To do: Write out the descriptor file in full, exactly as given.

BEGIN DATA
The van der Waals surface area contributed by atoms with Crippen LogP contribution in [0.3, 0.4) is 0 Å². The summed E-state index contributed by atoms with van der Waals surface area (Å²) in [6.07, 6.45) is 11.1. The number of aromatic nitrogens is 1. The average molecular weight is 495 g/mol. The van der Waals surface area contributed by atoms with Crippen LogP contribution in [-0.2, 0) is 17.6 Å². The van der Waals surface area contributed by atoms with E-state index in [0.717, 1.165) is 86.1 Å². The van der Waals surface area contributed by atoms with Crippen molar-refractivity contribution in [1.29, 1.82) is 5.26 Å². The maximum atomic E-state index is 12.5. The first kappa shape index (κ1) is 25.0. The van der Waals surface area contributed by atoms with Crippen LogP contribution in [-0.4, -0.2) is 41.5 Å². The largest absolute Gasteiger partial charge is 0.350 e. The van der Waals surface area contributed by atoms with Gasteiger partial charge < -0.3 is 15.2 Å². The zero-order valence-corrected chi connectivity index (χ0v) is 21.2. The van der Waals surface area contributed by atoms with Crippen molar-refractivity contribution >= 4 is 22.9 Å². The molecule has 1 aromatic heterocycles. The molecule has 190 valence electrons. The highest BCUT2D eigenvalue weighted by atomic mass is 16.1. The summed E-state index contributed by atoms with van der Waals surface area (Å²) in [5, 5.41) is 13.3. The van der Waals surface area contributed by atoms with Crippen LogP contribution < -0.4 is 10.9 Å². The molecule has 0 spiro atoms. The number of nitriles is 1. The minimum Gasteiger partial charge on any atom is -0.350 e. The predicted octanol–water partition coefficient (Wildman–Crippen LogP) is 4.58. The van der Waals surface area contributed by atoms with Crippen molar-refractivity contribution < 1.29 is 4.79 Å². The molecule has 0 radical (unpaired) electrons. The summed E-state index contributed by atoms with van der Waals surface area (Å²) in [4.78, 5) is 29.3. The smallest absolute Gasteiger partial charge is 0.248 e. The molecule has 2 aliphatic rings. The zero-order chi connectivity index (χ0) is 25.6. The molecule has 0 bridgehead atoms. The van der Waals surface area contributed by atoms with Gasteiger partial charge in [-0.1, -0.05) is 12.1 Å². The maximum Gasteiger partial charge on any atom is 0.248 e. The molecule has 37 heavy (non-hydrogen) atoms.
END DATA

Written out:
The van der Waals surface area contributed by atoms with Crippen LogP contribution in [0.3, 0.4) is 0 Å². The summed E-state index contributed by atoms with van der Waals surface area (Å²) in [6.07, 6.45) is 11.1. The number of aromatic nitrogens is 1. The average molecular weight is 495 g/mol. The van der Waals surface area contributed by atoms with Crippen LogP contribution in [-0.2, 0) is 17.6 Å². The van der Waals surface area contributed by atoms with E-state index in [0.717, 1.165) is 86.1 Å². The van der Waals surface area contributed by atoms with Crippen molar-refractivity contribution in [1.29, 1.82) is 5.26 Å². The maximum atomic E-state index is 12.5. The first kappa shape index (κ1) is 25.0. The van der Waals surface area contributed by atoms with Crippen LogP contribution in [-0.4, -0.2) is 41.5 Å². The largest absolute Gasteiger partial charge is 0.350 e. The van der Waals surface area contributed by atoms with Gasteiger partial charge < -0.3 is 15.2 Å². The zero-order valence-corrected chi connectivity index (χ0v) is 21.2. The van der Waals surface area contributed by atoms with Crippen molar-refractivity contribution >= 4 is 22.9 Å². The molecule has 1 aromatic heterocycles. The molecule has 190 valence electrons. The highest BCUT2D eigenvalue weighted by atomic mass is 16.1. The summed E-state index contributed by atoms with van der Waals surface area (Å²) in [5, 5.41) is 13.3. The van der Waals surface area contributed by atoms with Crippen LogP contribution < -0.4 is 10.9 Å². The molecule has 0 spiro atoms. The number of nitriles is 1. The minimum Gasteiger partial charge on any atom is -0.350 e. The predicted octanol–water partition coefficient (Wildman–Crippen LogP) is 4.58. The van der Waals surface area contributed by atoms with Crippen molar-refractivity contribution < 1.29 is 4.79 Å². The molecule has 0 radical (unpaired) electrons. The summed E-state index contributed by atoms with van der Waals surface area (Å²) in [4.78, 5) is 29.3. The smallest absolute Gasteiger partial charge is 0.248 e. The molecule has 2 aliphatic rings. The zero-order chi connectivity index (χ0) is 25.6. The molecule has 0 bridgehead atoms. The van der Waals surface area contributed by atoms with Gasteiger partial charge in [-0.1, -0.05) is 12.1 Å². The maximum Gasteiger partial charge on any atom is 0.248 e. The molecule has 37 heavy (non-hydrogen) atoms.